The problem is that “The OCaml Platform” is not a platform. It’s a product: a selection of tools. OCaml (by which I mean whoever controls e.g. ocaml.org) should not be in the business of picking winners in the tooling marketplace. Any more than they should be picking winners from among OPAM packages, which I don’t think is controversial. For example I assume nobody thinks it would be a good idea to declare a particular package is the One True JSON package for OCAML.
I think Clojure is a good point of comparison. For a long time Leinengen was the most popular build tool, but it was not the only option. Clojure faced all the problems OCaml faces with respect to getting started. Had somebody proposed that Leiningen be officially declared as “The Frontend of The Clojure Platform”, Rich Hickey would have (I assume) immediately rejected that, and would have been right to do so. Eventually Clojure came up with its own (superb) build tooling. That probably won’t (and should not) happen with OCaml, but the point remains: picking an early winner would have squashed innovation in the space.
Having said that, let me be clear: I am not arguing that work on the Platform should stop. I’m not even arguing that it should not use Dune. On the contrary, I think its a good project. But it is a product, not a platform, and it should not called “The OCaml Platform”. Rather, like any product, it should be given a distinctive name (trademarked by the OCaml Foundation). For example, “The X Toolsuite” where X could be “Dromedary” (or “ODromedary”), or Bactrian, or Caravansary - no shortage of camel-related terms. It should be promoted as one among many possible such toolsuites (or “dev environments”). It could even be officially supported (or even "endorsed*) by the Powers that Be, but only so long as it is made clear that such endorsement does not mean “recommended to the exclusion of alternatives”. It would just mean “you can trust this stuff to work pretty well if you decide to use it.”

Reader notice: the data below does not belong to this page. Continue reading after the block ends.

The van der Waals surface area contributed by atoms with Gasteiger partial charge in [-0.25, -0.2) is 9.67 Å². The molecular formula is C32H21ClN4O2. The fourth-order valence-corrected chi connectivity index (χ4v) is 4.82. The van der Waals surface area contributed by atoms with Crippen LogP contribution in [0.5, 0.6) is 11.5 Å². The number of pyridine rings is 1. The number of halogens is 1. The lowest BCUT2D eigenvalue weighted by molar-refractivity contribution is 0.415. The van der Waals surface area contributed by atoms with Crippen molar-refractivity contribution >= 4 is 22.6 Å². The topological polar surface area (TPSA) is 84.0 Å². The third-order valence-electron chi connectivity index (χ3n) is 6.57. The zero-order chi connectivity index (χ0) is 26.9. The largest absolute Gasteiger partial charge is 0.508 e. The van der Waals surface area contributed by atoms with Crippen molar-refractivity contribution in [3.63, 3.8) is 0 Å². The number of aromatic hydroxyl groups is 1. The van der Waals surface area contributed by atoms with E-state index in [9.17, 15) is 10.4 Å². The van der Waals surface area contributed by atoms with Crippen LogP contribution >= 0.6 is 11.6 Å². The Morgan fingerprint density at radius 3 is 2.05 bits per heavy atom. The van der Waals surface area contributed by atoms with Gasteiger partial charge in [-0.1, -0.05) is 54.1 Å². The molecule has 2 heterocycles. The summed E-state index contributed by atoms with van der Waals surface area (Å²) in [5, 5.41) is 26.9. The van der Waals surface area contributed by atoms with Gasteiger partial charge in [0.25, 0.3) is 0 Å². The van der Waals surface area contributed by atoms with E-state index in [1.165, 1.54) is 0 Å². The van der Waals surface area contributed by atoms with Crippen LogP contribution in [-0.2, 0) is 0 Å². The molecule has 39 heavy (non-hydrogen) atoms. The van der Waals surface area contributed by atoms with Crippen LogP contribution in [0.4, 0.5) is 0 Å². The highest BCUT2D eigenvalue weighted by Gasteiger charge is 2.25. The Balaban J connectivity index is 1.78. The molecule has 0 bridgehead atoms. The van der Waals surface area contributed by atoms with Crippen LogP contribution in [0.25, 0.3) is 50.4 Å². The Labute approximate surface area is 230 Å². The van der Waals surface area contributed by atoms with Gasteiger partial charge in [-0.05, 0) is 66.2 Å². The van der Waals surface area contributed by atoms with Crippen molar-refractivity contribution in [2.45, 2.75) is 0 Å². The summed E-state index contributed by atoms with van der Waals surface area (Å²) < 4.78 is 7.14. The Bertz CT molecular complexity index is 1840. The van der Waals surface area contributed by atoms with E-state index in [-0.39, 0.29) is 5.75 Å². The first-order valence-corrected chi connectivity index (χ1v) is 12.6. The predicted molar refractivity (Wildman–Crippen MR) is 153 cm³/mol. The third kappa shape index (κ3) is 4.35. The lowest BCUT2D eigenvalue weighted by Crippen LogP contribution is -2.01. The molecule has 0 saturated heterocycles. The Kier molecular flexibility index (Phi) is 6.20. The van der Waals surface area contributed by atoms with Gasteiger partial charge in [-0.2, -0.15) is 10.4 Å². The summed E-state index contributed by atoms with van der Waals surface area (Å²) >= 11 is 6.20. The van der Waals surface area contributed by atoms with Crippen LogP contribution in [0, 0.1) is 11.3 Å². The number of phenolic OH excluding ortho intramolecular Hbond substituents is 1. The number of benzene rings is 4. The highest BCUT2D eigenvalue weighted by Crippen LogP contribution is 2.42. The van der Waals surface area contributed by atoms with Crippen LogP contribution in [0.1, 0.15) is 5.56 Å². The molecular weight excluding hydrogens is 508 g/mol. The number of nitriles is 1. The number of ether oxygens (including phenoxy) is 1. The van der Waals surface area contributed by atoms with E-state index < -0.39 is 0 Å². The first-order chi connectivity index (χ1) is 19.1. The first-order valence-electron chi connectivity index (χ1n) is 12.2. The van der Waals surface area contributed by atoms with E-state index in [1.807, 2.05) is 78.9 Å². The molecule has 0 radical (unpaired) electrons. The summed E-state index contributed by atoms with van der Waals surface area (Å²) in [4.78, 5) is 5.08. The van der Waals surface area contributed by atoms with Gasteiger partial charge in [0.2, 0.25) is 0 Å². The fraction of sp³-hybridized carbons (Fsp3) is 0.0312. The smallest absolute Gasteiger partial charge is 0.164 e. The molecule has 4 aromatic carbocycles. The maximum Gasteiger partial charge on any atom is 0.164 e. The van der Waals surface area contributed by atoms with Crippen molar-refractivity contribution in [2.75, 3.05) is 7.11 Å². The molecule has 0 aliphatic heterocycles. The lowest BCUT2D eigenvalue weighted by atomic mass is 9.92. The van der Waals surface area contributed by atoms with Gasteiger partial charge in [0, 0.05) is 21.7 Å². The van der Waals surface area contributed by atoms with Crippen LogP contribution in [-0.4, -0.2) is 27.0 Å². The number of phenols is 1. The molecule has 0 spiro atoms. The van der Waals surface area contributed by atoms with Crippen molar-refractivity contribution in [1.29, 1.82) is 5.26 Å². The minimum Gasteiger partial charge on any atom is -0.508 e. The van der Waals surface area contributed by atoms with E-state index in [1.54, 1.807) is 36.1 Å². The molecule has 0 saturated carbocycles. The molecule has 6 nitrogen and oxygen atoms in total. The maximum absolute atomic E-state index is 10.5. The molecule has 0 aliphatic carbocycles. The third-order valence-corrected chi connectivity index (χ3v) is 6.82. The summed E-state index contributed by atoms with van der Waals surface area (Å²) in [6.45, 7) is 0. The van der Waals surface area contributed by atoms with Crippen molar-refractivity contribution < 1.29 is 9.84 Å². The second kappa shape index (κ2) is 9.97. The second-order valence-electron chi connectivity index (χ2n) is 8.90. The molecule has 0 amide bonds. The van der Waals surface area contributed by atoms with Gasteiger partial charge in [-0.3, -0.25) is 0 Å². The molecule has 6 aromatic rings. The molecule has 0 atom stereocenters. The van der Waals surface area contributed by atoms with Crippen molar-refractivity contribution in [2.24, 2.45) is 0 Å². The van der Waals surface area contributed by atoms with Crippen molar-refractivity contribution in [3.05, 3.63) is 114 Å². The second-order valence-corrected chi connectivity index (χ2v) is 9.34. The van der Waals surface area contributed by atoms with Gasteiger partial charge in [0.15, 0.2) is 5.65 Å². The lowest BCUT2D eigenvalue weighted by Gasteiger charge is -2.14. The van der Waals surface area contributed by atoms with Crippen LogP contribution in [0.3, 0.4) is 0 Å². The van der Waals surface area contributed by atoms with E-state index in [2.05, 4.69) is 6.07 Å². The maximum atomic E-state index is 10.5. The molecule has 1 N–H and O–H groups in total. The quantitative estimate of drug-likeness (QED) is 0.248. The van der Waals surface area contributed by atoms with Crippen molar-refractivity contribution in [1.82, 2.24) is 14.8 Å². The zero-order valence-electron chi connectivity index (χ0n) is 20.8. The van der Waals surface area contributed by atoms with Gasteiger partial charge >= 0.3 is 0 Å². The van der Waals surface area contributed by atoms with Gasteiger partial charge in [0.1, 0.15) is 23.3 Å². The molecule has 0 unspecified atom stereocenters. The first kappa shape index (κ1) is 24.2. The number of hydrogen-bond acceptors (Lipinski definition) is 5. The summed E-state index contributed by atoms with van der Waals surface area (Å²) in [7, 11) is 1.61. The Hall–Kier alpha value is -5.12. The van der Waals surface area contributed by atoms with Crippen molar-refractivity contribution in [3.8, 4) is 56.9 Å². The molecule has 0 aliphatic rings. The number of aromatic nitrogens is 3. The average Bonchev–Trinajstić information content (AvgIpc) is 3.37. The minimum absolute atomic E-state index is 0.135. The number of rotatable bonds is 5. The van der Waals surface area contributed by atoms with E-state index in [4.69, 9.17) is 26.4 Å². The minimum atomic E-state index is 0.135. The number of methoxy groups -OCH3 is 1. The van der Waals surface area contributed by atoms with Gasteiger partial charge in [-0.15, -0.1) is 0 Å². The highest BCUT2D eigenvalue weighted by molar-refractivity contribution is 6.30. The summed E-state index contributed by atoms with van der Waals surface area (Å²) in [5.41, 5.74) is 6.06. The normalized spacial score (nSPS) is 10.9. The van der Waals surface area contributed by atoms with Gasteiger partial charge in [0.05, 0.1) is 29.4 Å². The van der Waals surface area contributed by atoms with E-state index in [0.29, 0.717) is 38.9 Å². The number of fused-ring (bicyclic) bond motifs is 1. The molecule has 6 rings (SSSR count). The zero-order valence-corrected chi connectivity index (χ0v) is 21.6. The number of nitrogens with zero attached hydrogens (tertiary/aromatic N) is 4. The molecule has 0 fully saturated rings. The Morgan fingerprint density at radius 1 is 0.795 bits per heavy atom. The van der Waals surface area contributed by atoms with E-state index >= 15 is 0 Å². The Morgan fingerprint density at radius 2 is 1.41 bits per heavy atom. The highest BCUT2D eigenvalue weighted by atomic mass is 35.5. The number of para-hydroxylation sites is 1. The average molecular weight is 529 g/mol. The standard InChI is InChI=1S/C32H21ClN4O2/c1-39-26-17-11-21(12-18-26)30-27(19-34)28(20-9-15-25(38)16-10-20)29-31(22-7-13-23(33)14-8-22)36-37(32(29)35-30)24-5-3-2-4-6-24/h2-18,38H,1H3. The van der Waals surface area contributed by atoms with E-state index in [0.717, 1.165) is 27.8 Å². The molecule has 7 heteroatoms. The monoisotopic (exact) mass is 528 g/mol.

The primary reason I oppose blessing Dune (plus OPAM) as the official build system for OCaml is because as build systems go it is just not very good. It’s very good indeed at somethings, but also very bad at some essential things (like extensibility). Furthermore, I expect that over the next year or so Bazel will become a practical alternative for any OCaml project. The rules already work (and have built largish projects like Mina and Tezos) and tooling to automatically convert from Dune to Bazel is pretty close to done. Bazel can build the compilers (I just built 5.1.0-rc3). The remaining hard problem is how to publish Bazel-based packages to OPAM. On the other hand, I’ve added support for the Bazel module system, which means that for a fully Bazelized project OPAM is not needed. In any case, soon it will no longer be true that Dune is the best choice.
Furtherfurthermore, the Dune-to-Bazel conversion tooling uses a build-system agnostic intermediate language, which means that writing a tool to emit, say, ninja files should be feasible. Which opens up yet more tooling possibilities.
I’ll post details over coming weeks.
Regarding “platform”: to me a platform is a collection of public, standardized data schemas, APIs, and protocols. “The OCaml Platform” is not that. The major problem facing OCaml is lack of such (tooling) schemas, APIs and protocols (they’re not entirely lacking, just inadequate.) It is not the trouble users have getting started - those are just symptoms. Its the trouble toolmakers have building the tools that would make life easier for beginners. Dune is about as unfriendly to toolmakers as it gets. The build protocol for the compilers is poorly documented. Many tools in the ecosystem fail to follow good tooling practice - for example, hardcoding file paths for inputs and outputs, inadequate command-line options, etc. Lots of small things that add up to a lot of headachery. Addressing those issues, especially making the build protocol clear, might well have a bigger impact than blessing a set of current tools as the One True Platform.